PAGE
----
General Strategies for Success

Strive to learn and follow best practices for being present, effective, and grounded. Here are ways to be more secure, successful, and satisfied.

  1. Cultivate patience.

    Practice this in every setting: home, work, transit, and social. For some of us, being hasty is a natural tendency. It does not usually serve us well. Take the time to learn how to be more patient, and consider it a lifelong effort.

  2. Listen more in all aspects of life.

    Nearly everyone can be a better listener. You are a better negotiator if you listen to what the other side really wants. People like you more if you listen to what they are saying and are not thinking about your response while they are talking. Bosses want to be listened to, as do partners, friends, parents, and children. Listen to people whom you respect, and heed their advice.

  3. Practice self-discipline and control.

    Bad habits are easy to fall into. Good habits take commitment, persistence, and repetition.

  4. Be inclusive.

    When in doubt, invite that extra person to the lunch, ask what the person sitting near you thinks, talk to the new person at a gathering. You learn and engage more often with this mind-set. Others appreciate it.

  5. Have some continuity.

    Pick at least one thing you like and stick with it. This could be in your work life or personal life. It is good to have some stability in your life for a sense comfort and accomplishment. It could be a sport, a specialty, a hobby, a place you go, a tradition.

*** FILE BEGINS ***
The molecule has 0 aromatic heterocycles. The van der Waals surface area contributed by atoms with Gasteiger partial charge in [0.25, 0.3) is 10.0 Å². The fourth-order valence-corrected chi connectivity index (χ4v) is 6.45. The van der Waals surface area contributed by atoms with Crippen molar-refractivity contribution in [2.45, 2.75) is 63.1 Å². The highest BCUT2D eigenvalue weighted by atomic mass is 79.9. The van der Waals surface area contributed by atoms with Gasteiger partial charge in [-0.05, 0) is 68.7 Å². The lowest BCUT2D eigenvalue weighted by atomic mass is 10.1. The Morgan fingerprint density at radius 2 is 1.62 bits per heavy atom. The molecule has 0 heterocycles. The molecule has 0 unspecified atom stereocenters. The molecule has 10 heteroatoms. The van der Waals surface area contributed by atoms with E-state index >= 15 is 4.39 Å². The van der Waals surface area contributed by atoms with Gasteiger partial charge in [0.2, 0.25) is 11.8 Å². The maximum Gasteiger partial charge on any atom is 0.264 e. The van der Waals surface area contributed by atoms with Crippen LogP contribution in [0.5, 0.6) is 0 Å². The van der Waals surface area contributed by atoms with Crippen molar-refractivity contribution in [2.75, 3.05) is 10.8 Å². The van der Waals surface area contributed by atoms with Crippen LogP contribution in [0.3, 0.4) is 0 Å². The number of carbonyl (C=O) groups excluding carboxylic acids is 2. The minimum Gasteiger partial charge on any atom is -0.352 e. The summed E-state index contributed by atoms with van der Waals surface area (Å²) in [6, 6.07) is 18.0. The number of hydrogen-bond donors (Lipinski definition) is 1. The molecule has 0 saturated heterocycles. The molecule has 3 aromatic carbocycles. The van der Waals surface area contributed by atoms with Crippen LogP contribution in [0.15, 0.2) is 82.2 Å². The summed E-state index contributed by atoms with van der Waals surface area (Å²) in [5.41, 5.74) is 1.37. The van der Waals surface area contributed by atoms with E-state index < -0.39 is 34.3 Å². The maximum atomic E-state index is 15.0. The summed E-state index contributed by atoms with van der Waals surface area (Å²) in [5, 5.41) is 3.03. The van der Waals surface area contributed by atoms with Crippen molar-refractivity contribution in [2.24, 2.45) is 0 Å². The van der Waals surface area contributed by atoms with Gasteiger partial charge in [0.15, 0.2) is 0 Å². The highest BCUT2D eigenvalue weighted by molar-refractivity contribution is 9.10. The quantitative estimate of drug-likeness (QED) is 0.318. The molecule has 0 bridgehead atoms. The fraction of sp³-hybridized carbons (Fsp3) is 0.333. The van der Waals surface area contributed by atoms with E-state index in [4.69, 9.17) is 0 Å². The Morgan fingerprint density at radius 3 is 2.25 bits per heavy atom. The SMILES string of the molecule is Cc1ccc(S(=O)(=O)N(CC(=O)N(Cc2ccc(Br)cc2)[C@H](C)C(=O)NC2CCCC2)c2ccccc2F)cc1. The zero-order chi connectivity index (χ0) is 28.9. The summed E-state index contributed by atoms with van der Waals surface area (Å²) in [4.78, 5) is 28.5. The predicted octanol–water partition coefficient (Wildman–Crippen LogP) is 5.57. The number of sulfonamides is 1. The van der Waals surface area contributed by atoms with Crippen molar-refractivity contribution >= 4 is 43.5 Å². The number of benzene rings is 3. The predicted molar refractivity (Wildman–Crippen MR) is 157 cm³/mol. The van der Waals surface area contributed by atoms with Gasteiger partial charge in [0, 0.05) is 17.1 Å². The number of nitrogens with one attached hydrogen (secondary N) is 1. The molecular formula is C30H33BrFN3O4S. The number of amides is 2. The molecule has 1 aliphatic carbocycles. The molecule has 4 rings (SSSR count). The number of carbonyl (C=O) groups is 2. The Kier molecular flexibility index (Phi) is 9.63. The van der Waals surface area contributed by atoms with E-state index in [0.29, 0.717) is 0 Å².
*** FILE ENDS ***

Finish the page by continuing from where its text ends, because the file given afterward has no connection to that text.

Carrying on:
6. Play the hand you are dealt.

    Use the cards you got and those you picked from the deck. Own your chosen pathways. Starting over too many times is tiresome, and harder than building on what you already have in place. Leverage your local network, a credential, a language skill, whatever it may be. Consider how to use your past as a bridge and building block to next pursuits rather than starting from scratch. Whatever you end up doing, learn it, work hard, and then map out pathways to transition to the next thing using what you have under your belt.

  7. Do not overthink the small decisions.

    Focus your time and energy on life’s bigger matters. For example, if you are checking out at a store and see the tissues in the little rectangular packages and want them but feel like it is a waste of money, just buy them. They are more convenient and more elegant to use in front of others than a wadded up tissue from a big box. It is a small amount of pocket change that you will not miss. This applies to one-off inconsequential decisions, not giving yourself license to regularly go overboard on bad habits or spending.